January 12, 2009 in Idaho

Otter proposes 5% education cut

By The Spokesman-Review
 

BOISE – Idaho Gov. Butch Otter dropped a bombshell on state legislators Monday – a proposal for the state’s first-ever cut in public school funding.

“The fact is that my proposed public schools budget is reduced far less than I’m recommending for other state agencies,” the Republican governor said, as he unveiled a plan to cut school funding by 5.34 percent next year. Overall, his proposed budget would be 7.33 percent less than the original state budget for this year, before an economic downturn forced mid-year cuts.

The shock of the school budget cut was compounded by Otter’s plan to raise $174 million a year in taxes and fees for transportation – a 2-cent per gallon increase in the gas tax each year for the next five years, plus hikes in vehicle registration fees, a 6 percent excise tax on rental cars and more. “Simply put, our transportation revenue system isn’t designed to meet our needs today,” Otter said. Idaho hasn’t raised its 25-cent per gallon fuel tax since 1996.

Sen. Nicole LeFavour, D-Boise, said, “It’s an odd set of priorities, in my mind, to be willing to raise taxes for roads but not for school kids.” After his speech, Otter was questioned about criticisms that he put “potholes ahead of people” in his budget.

The governor then got into an impromptu debate with House Democratic leaders as he left the Boise State University Special Events Center, where he delivered his State of the State message since the state Capitol is closed for renovation.

“Are you suggesting we take money out of transportation and put it into social services?” the governor demanded. “So where are you going to find the money?” He accused the Democrats of “mixing apples and oranges.”

Idaho puts no general tax dollars into transportation funding, relying instead on fuel taxes, vehicle registration fees and federal funds for road construction and maintenance. Otter didn’t propose changing that – yet – but called for a study of how much sales tax is generated by auto, tire and car parts sales. “While I’m not advocating a shift in those revenues today, it is important for us to compile the data so that we can make informed decisions down the road,” he said.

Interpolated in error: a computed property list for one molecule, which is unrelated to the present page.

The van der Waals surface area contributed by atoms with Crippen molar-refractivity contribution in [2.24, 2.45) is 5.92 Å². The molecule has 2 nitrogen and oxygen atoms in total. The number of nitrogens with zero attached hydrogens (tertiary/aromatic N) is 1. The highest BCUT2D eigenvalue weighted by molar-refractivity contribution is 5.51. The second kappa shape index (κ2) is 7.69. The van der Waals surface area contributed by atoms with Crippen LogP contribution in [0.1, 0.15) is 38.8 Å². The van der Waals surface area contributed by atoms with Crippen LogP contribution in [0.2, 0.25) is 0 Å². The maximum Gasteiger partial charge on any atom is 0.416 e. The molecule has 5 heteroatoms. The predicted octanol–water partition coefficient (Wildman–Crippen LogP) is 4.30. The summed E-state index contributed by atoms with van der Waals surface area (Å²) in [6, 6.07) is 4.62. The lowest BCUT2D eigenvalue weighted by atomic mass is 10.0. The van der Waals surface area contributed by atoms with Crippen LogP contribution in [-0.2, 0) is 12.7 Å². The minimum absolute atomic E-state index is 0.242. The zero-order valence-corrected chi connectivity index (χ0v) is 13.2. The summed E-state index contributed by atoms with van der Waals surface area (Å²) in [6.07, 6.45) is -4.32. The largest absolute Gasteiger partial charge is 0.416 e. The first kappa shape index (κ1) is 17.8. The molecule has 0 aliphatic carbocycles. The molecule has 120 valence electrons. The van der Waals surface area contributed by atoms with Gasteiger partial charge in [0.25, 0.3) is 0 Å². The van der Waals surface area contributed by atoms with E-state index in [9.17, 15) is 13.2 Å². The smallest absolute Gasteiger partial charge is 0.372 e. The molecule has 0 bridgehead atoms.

Senate Education Chairman John Goedde, R-Coeur d’Alene, said, “This is dismal – there’s no question about it.” He said the budget crunch may mean some teachers lose their jobs, “and that means larger classes.”

He added, “We may have to look at a moratorium on some of the statutorily required rollups” in the state schools budget, which require automatic increases for such costs as employee benefits and transportation.

The proposed cut, if lawmakers go along, would be roughly $75 million.

State Superintendent of Schools Tom Luna said, “There’s no doubt that education is going to receive less money than they got this year. No one is happy about that, but it’s the situation that we’re in.” Asked if he accepts the governor’s proposal for a 5.34 percent cut in school funding, Luna said, “We’re still in the process of reviewing it.”